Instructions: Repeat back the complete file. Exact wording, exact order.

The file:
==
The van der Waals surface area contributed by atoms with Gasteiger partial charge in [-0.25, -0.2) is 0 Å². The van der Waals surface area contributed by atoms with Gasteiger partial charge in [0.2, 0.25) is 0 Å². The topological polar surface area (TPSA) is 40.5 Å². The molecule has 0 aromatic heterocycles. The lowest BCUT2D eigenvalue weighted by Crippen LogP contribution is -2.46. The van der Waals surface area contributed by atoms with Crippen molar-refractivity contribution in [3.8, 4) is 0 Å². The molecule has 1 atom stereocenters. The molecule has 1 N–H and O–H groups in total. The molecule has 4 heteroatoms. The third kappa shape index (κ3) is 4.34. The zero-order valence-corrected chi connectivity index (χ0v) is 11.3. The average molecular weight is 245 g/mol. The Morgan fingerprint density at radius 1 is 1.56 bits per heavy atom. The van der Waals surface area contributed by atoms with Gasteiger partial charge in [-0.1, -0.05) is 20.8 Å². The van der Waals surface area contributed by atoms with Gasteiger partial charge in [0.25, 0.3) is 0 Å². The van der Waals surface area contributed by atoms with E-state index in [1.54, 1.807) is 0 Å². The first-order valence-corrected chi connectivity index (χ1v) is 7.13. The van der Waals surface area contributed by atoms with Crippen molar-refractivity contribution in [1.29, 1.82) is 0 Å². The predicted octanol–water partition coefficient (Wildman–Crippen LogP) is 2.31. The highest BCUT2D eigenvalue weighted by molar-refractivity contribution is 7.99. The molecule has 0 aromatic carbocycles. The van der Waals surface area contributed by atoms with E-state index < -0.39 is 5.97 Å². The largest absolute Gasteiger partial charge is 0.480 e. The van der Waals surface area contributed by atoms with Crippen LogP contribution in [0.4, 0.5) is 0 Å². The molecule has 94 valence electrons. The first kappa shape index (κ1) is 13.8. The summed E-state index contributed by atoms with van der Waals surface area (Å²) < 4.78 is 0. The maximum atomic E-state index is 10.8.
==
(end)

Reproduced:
The van der Waals surface area contributed by atoms with Gasteiger partial charge in [-0.25, -0.2) is 0 Å². The van der Waals surface area contributed by atoms with Gasteiger partial charge in [0.2, 0.25) is 0 Å². The topological polar surface area (TPSA) is 40.5 Å². The molecule has 0 aromatic heterocycles. The lowest BCUT2D eigenvalue weighted by Crippen LogP contribution is -2.46. The van der Waals surface area contributed by atoms with Crippen molar-refractivity contribution in [3.8, 4) is 0 Å². The molecule has 1 atom stereocenters. The molecule has 1 N–H and O–H groups in total. The molecule has 4 heteroatoms. The third kappa shape index (κ3) is 4.34. The zero-order valence-corrected chi connectivity index (χ0v) is 11.3. The average molecular weight is 245 g/mol. The Morgan fingerprint density at radius 1 is 1.56 bits per heavy atom. The van der Waals surface area contributed by atoms with Gasteiger partial charge in [-0.1, -0.05) is 20.8 Å². The van der Waals surface area contributed by atoms with Gasteiger partial charge in [0.25, 0.3) is 0 Å². The van der Waals surface area contributed by atoms with E-state index in [1.54, 1.807) is 0 Å². The first-order valence-corrected chi connectivity index (χ1v) is 7.13. The van der Waals surface area contributed by atoms with Crippen molar-refractivity contribution in [1.29, 1.82) is 0 Å². The predicted octanol–water partition coefficient (Wildman–Crippen LogP) is 2.31. The highest BCUT2D eigenvalue weighted by molar-refractivity contribution is 7.99. The molecule has 0 aromatic carbocycles. The van der Waals surface area contributed by atoms with E-state index < -0.39 is 5.97 Å². The largest absolute Gasteiger partial charge is 0.480 e. The van der Waals surface area contributed by atoms with Crippen LogP contribution in [0.4, 0.5) is 0 Å². The molecule has 94 valence electrons. The first kappa shape index (κ1) is 13.8. The summed E-state index contributed by atoms with van der Waals surface area (Å²) < 4.78 is 0. The maximum atomic E-state index is 10.8.